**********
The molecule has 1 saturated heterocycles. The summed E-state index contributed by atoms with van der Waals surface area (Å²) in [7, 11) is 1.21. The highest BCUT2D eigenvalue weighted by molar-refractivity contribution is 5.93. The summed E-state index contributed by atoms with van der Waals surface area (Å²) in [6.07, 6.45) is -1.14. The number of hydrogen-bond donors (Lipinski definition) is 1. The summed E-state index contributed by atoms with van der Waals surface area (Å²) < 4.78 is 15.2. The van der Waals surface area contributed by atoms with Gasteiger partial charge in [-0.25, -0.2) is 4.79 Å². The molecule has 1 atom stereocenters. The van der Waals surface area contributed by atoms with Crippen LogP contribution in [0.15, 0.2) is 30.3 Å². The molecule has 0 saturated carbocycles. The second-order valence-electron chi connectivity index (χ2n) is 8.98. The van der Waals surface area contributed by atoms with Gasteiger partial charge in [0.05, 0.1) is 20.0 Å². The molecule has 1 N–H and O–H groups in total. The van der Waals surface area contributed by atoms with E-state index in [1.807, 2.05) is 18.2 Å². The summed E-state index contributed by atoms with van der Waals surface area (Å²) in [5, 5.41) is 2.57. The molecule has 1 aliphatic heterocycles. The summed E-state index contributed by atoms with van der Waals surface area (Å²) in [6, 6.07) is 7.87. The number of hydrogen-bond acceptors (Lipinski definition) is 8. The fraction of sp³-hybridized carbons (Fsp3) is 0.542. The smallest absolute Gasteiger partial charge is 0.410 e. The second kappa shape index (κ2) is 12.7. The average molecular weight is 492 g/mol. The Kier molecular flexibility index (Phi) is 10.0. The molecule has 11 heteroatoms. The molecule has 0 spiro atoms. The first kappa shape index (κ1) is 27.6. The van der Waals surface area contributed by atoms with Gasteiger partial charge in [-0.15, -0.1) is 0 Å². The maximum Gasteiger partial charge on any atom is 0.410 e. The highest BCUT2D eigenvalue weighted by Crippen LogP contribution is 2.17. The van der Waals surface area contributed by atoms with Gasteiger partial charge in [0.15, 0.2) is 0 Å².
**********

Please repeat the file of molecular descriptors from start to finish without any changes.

The molecule has 1 saturated heterocycles. The summed E-state index contributed by atoms with van der Waals surface area (Å²) in [7, 11) is 1.21. The highest BCUT2D eigenvalue weighted by molar-refractivity contribution is 5.93. The summed E-state index contributed by atoms with van der Waals surface area (Å²) in [6.07, 6.45) is -1.14. The number of hydrogen-bond donors (Lipinski definition) is 1. The summed E-state index contributed by atoms with van der Waals surface area (Å²) < 4.78 is 15.2. The van der Waals surface area contributed by atoms with Gasteiger partial charge in [-0.25, -0.2) is 4.79 Å². The molecule has 1 atom stereocenters. The van der Waals surface area contributed by atoms with Crippen LogP contribution in [0.15, 0.2) is 30.3 Å². The molecule has 0 saturated carbocycles. The second-order valence-electron chi connectivity index (χ2n) is 8.98. The van der Waals surface area contributed by atoms with Gasteiger partial charge in [0.05, 0.1) is 20.0 Å². The molecule has 1 N–H and O–H groups in total. The van der Waals surface area contributed by atoms with E-state index in [1.807, 2.05) is 18.2 Å². The summed E-state index contributed by atoms with van der Waals surface area (Å²) in [5, 5.41) is 2.57. The molecule has 1 aliphatic heterocycles. The summed E-state index contributed by atoms with van der Waals surface area (Å²) in [6, 6.07) is 7.87. The number of hydrogen-bond acceptors (Lipinski definition) is 8. The fraction of sp³-hybridized carbons (Fsp3) is 0.542. The smallest absolute Gasteiger partial charge is 0.410 e. The second kappa shape index (κ2) is 12.7. The average molecular weight is 492 g/mol. The Kier molecular flexibility index (Phi) is 10.0. The molecule has 11 heteroatoms. The molecule has 0 spiro atoms. The first kappa shape index (κ1) is 27.6. The van der Waals surface area contributed by atoms with Gasteiger partial charge in [-0.15, -0.1) is 0 Å². The maximum Gasteiger partial charge on any atom is 0.410 e. The highest BCUT2D eigenvalue weighted by Crippen LogP contribution is 2.17. The van der Waals surface area contributed by atoms with Gasteiger partial charge in [0.15, 0.2) is 0 Å².